To calculate empirical formula of a compound, find the mass of each element present in the compound and convert it to moles, calculate the individual mole ratios and then write out the empirical formula.
There are numerous ways in which information regarding the molecular structure and composition of a chemical compound can be exhibited. These include the commonly used molecular formula, which shows the number of atoms of each element in the compound, as well as the structural formula, which illustrates the arrangement and bonds of the different atoms in a compound.
Another very important form of communicating information regarding a compound is with its empirical formula. The empirical formula of a compound displays the elements that make up the compound in their simplest possible integer ratio.
How to calculate empirical formula?
The empirical formula for any compound can be determined in a few easy steps. The procedure involves finding the amount of each element in the compound and converting that amount to moles, followed by individual mole ratio calculations. Once the individual mole ratios are calculated, the ratios can be converted to whole numbers (if they aren’t already) and the empirical formula of the compound can then be written. Nonetheless, let’s take a more detailed look at the procedure to calculate the empirical formula of a compound.
Step 1: Find the mass (amount) of each element in the compound
We start the procedure by finding the exact amount (in grams) of each element that makes up the compound being studied. Let’s assume that the compound whose empirical formula is to be found is XaYbZc. Chemical analysis of the compound XaYbZc yields information regarding the amount of each element (X, Y and Z) in percentage form. We convert these percentage values into simple numbers by assuming that we have 100g of the sample compound.
Let’s say that the results of a chemical analysis reveal that the compound XaYbZc has 40.0% of X, 6.7% of Y, and 53.3% of Z. If we have 100 grams of the sample compound, that would imply that X is 40 g, Y is 6.7 g and Z is 53.3 g.
We only need to perform this step when the composition of the compound is provided in percentage form. If the amount of each element is already available in grams, this step doesn’t need to be performed.
Step 2: Convert the amount of each element to moles
In Step 2, we find the number of moles of each element using the mass values found in the previous step. In case you’ve been living under a rock, moles are a unit of measurement used to measure the quantities of small particles, such as atoms, molecules, electrons, protons, neutrons, etc. One mole of an element means that about 6.022×1023 atoms of the element are present. The formula to find the number of moles of an element from its amount is:
Number of moles = Amount of the element present (in grams) / Molar mass of the element
Coming back to our sample compound… the molar mass of X is 12.0107 g/mol, Y is 1.00784 g/mol and Z is 15.999 g/mol. (Note: One can find the molar mass of any element by performing a simple Google search.)
The number of moles are as follows: moles of X are 40/12.o1 = 3.33 mol; moles of Y are 6.7/1.00784 = 6.6 mol; and the moles of Z are 53.3/15.999 = 3.33 mol.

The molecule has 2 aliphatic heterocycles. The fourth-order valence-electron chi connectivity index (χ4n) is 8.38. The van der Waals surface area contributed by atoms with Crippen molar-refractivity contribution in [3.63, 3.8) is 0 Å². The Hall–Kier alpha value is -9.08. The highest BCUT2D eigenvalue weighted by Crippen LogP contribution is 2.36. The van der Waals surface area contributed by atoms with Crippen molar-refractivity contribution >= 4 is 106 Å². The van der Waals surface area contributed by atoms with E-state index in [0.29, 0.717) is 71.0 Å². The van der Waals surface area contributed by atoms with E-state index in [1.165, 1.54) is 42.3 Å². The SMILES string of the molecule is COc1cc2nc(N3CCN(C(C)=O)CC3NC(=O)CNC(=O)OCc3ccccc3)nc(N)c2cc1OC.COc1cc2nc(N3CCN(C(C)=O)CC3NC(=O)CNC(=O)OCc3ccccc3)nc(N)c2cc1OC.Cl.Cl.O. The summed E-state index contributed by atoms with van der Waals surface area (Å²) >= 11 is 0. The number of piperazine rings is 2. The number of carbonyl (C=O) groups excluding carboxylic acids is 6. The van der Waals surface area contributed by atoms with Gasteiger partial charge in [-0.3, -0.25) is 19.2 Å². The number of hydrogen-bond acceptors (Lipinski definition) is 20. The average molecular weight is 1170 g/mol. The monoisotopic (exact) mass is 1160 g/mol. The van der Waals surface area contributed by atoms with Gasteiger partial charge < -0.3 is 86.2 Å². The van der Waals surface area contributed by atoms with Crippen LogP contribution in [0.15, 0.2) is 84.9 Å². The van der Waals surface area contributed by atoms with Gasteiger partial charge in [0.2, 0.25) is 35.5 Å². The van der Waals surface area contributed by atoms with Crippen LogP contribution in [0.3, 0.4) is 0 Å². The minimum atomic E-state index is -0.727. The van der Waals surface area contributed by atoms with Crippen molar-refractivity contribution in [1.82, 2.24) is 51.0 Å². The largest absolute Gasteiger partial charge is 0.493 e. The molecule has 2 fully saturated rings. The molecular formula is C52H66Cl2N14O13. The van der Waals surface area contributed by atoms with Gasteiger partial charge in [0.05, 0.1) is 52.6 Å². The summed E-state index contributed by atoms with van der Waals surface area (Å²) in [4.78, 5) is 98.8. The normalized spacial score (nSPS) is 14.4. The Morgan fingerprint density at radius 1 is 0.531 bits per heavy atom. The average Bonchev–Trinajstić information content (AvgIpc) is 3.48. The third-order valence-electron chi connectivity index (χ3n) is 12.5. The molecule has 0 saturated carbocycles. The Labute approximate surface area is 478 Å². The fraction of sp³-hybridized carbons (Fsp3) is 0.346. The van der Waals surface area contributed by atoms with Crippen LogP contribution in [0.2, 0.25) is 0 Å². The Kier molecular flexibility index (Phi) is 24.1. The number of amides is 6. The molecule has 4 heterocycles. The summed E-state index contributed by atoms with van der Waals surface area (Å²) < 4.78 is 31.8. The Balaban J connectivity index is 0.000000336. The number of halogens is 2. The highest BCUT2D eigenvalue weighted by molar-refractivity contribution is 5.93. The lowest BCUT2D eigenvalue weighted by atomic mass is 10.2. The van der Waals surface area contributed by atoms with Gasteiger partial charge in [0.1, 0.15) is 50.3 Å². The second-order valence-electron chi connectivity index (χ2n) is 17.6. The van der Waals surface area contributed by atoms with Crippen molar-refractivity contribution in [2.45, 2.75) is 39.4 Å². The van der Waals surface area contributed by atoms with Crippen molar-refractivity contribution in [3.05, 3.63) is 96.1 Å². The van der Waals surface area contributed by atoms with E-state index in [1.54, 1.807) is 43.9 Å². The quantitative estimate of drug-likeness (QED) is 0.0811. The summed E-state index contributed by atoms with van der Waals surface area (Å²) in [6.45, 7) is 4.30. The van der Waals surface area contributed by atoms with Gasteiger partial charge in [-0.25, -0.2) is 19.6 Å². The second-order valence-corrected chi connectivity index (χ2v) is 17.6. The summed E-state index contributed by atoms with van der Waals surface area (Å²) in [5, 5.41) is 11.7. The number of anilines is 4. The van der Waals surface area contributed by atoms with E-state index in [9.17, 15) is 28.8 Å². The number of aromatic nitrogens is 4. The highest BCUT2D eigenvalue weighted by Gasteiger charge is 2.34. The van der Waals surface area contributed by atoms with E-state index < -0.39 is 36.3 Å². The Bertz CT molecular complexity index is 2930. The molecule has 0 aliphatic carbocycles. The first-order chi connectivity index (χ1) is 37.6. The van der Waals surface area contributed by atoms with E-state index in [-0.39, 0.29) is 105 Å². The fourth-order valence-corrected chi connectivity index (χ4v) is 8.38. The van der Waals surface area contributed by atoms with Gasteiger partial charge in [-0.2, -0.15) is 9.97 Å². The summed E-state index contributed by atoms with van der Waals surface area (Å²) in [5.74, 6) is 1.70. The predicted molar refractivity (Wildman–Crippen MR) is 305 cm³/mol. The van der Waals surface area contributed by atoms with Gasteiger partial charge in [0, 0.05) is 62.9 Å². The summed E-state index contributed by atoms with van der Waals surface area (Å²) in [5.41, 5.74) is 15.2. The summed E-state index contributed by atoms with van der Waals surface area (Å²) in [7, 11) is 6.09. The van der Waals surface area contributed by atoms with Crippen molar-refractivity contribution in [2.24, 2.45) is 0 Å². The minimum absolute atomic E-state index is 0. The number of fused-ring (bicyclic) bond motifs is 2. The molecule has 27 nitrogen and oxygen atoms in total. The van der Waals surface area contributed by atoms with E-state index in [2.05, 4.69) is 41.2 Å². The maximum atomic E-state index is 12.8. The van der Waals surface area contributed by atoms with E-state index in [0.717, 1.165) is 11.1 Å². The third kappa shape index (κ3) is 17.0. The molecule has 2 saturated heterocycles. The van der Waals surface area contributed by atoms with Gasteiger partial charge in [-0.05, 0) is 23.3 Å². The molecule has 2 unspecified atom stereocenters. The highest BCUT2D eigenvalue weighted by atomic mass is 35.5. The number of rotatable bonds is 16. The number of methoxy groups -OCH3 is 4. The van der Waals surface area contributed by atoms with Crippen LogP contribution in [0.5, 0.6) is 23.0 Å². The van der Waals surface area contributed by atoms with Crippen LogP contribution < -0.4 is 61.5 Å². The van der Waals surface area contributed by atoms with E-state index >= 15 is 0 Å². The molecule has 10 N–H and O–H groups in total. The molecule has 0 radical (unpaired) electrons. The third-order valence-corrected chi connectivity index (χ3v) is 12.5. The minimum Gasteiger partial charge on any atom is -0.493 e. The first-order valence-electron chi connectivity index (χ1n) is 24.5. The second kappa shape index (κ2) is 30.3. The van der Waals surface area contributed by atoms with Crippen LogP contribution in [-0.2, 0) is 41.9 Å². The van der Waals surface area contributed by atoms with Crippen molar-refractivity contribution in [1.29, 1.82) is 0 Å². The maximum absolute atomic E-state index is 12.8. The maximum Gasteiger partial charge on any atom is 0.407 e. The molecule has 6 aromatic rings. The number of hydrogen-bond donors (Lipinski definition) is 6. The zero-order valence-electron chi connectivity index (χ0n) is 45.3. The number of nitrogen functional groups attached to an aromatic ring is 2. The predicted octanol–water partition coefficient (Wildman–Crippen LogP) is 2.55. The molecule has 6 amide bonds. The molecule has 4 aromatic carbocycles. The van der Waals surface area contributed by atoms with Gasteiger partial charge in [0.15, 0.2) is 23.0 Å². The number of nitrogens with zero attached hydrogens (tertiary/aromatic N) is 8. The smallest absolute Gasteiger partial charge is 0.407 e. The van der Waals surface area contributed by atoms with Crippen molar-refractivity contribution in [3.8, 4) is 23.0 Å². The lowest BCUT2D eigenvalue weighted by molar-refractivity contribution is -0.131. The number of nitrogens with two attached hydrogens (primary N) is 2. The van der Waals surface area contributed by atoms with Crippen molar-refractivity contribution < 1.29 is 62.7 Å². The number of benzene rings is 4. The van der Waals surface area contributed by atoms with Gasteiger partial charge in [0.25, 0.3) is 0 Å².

Step 3: Calculate mole ratios of each element
Now, look for the element with the least number of moles in the compound. From the previous step, we see that element X and Z both have 3.33 moles in the compound, whereas Y has 6.66 moles.
We can find the mole ratios of each element by dividing the individual mole values by the smallest mole value found. Here, the smallest value is 3.33 moles. Thus, we find:
Number of moles of X/3.33 = 3.33/3.33 = 1
Number of moles of Y/3.33 = 6.66/3.33 = 2
Number of moles of Z/3.33 = 3.33/3.33 = 1
Step 4: Convert mole ratios into whole numbers
The penultimate step in the procedure is converting the mole ratios to whole numbers, in case they aren’t already. The mole ratios we found in the previous step are 1, 2 and 1, all of which are whole numbers. Thus, we can skip this step and proceed to the final step.
However, if the mole ratios weren’t whole numbers, multiplying them by an integer would provide the desired values. Let’s say the mole ratios for another compound are 1.5 and 2. 1.5 isn’t a whole number and must be converted into one. Simply multiplying it by 2 would give us a whole number.
Note: Make sure you multiply all the mole ratios by the integer, and not just the non-whole number mole ratio.
1.5 x 2 = 3 and 2 x 2 = 4
Step 5: Write the empirical formula
Now that we have all the required data in our hands, it’s time to write the empirical formula for the compound XaYbZc. Write down the symbol of each element in the compound, followed by its mole ratio as a subscript.
For our sample compound, the empirical formula is X1Y2Z1 or simply XY2Z.
The sample compound XaYbZc that we’ve been using as an example was actually glucose. The molecular formula for glucose is C6H12O6, but as we just concluded in the final step of the procedure, its empirical formula is CH2O.
Thus, it can be seen that empirical formulas only convey information regarding the ratios in which the elements are present, not the actual number of atoms in the compound. Information regarding the actual number of atoms of an element present in a compound is provided by its molecular formula. To determine the molecular formula of a compound, multiply the subscripts of each element in the empirical formula by the ratio of molecular weight to empirical formula mass.